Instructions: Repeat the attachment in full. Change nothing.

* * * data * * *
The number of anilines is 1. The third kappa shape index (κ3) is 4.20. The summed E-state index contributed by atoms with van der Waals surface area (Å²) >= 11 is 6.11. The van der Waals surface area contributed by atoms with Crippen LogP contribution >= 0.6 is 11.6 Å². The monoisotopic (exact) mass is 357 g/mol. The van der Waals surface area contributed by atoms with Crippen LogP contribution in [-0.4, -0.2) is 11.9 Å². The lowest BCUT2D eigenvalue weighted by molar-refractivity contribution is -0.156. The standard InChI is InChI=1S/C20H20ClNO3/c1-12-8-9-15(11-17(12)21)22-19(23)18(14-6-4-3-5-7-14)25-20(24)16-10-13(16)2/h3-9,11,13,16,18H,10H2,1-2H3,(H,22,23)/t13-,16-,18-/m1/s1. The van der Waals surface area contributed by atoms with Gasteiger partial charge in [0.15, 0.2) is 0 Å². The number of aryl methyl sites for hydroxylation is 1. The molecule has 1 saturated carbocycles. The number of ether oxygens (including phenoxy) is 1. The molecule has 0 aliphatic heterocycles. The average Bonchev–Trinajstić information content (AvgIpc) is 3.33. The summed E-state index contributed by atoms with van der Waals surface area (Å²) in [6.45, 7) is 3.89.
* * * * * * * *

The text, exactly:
The number of anilines is 1. The third kappa shape index (κ3) is 4.20. The summed E-state index contributed by atoms with van der Waals surface area (Å²) >= 11 is 6.11. The van der Waals surface area contributed by atoms with Crippen LogP contribution >= 0.6 is 11.6 Å². The monoisotopic (exact) mass is 357 g/mol. The van der Waals surface area contributed by atoms with Crippen LogP contribution in [-0.4, -0.2) is 11.9 Å². The lowest BCUT2D eigenvalue weighted by molar-refractivity contribution is -0.156. The standard InChI is InChI=1S/C20H20ClNO3/c1-12-8-9-15(11-17(12)21)22-19(23)18(14-6-4-3-5-7-14)25-20(24)16-10-13(16)2/h3-9,11,13,16,18H,10H2,1-2H3,(H,22,23)/t13-,16-,18-/m1/s1. The van der Waals surface area contributed by atoms with Gasteiger partial charge in [0.15, 0.2) is 0 Å². The number of aryl methyl sites for hydroxylation is 1. The molecule has 1 saturated carbocycles. The number of ether oxygens (including phenoxy) is 1. The molecule has 0 aliphatic heterocycles. The average Bonchev–Trinajstić information content (AvgIpc) is 3.33. The summed E-state index contributed by atoms with van der Waals surface area (Å²) in [6.45, 7) is 3.89.